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Cape Cod institution still a family affair

Howard Walker was a commercial fisherman, but not much of a swimmer. When he fell from his one-man dragger off Cape Cod — saving himself by grabbing onto the net and pulling himself aboard — his family decided it was time Howard found a new career.

Howard Walker was a commercial fisherman, but not much of a swimmer. When he fell from his one-man dragger off Cape Cod — saving himself by grabbing onto the net and pulling himself aboard — his family decided it was time Howard found a new career.

And so, Nauset Auto and Marine (they have long since dropped auto from the operation) was born when the Walkers, along with the Deschamps family, bought a Gulf service station in Orleans, Mass., in 1961.

“At that time it was a little mom-and-pop gas station,” says Dawson Farber, an employee since 1966. “It was a postage stamp-sized piece of property.”

After 45 years, Nauset Marine has four locations, is consistently ranked the largest Boston Whaler dealer in the world, and builds its own line of custom boats. Farber, who related the tale of the late Howard Walker, was named company CEO in October 2005.

When the auto and marine business opened, with a one-bay garage and a two-hole outhouse, a typical day might find employees fixing cars, boats, telephone and electric company trucks, or lawnmowers.

Farber, a high school student, raced sailboats against Philip Deschamps in those days. Deschamps, the original president of Nauset, offered Farber a job.

“I started out as a mechanic, as we all did,” says Farber, who is 58. “We all learned how to scrub toilets and wash bottoms, and rig boats and deliver boats.”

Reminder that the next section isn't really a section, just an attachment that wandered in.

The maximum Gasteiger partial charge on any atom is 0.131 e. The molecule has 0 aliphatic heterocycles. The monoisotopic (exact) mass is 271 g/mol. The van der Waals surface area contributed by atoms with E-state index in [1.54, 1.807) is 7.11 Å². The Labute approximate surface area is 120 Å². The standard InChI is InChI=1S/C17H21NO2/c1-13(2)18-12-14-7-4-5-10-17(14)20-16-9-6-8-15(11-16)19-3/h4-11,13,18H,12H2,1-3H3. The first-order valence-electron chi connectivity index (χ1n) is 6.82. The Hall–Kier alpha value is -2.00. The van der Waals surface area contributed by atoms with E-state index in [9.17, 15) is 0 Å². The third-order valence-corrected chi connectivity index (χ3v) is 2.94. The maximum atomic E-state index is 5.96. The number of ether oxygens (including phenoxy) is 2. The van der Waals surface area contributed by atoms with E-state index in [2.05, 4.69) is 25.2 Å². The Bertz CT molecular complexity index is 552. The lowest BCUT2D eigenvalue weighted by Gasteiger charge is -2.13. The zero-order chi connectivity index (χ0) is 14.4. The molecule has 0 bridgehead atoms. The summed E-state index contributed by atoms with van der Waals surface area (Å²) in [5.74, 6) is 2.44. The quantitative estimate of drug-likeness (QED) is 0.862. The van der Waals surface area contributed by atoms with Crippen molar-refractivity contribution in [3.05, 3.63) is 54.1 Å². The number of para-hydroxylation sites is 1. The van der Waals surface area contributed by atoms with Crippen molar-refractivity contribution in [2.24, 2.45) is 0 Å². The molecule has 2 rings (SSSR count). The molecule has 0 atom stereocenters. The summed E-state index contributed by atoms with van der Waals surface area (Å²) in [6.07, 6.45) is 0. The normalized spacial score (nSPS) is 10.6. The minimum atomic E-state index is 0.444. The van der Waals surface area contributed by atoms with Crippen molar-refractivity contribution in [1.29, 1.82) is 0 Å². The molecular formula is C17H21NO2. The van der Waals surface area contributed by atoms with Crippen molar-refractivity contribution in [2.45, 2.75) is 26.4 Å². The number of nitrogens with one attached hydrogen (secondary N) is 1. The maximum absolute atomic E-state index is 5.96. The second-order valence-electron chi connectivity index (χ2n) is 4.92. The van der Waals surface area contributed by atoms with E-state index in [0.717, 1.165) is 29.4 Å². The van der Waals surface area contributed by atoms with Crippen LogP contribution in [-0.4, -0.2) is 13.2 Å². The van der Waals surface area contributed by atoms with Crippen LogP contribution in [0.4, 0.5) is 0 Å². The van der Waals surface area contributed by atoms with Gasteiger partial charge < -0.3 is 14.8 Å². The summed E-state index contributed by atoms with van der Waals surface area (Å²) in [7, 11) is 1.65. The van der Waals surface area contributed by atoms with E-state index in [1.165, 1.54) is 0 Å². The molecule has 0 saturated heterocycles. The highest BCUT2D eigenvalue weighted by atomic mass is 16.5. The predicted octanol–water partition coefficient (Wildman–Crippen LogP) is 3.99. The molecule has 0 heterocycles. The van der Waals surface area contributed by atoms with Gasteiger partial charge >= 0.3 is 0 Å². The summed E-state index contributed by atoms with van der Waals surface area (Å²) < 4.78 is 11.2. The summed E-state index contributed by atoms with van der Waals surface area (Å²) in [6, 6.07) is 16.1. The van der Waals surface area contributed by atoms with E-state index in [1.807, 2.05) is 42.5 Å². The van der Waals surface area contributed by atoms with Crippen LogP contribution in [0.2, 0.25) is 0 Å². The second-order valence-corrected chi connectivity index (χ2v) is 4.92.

Nauset has been a Mercury dealer since the early 1960s, and in the same era became one of the first Boston Whaler dealers — if not the very first — Farber says.

Boston Whaler has recognized the yard as its largest retail dealer in the world.

“Cape Cod’s an island; you’ve got to have a boat on an island,” says Farber, in trying to explain Nauset’s success. He also says the area is tourist-driven — many local houses are second homes — so there is a relatively wealthy clientele at hand. And in some ways Nauset subsequently avoids economic peaks and valleys, he explains, by being on Cape Cod.

Today the company also is a dealer for Robalo and Starcraft boats, and Yamaha outboards. Some of the brands it has dealt in the past include Cape Dory, O’Day and Pearson sailboats, and Albin, Aquasport, Chris-Craft, Contender, Glastron and Highliner powerboats.

Nauset builds custom boats in addition to selling new boats and being a used-boat brokerage.

“The custom part of the business is a small part of the business, but an important part,” says Farber.

It started in 1970, the same year Farber graduated from college, with Nauset finishing up bare Dyer 29 hulls as workboats.

“We really started building lobsterboats to keep our guys busy in the winter,” he says. “That’s before we got our own molds.”

Nauset managed not only to keep its people employed — “We have never laid anybody off since 1961, since the company started,” says Farber — but did a brisk business.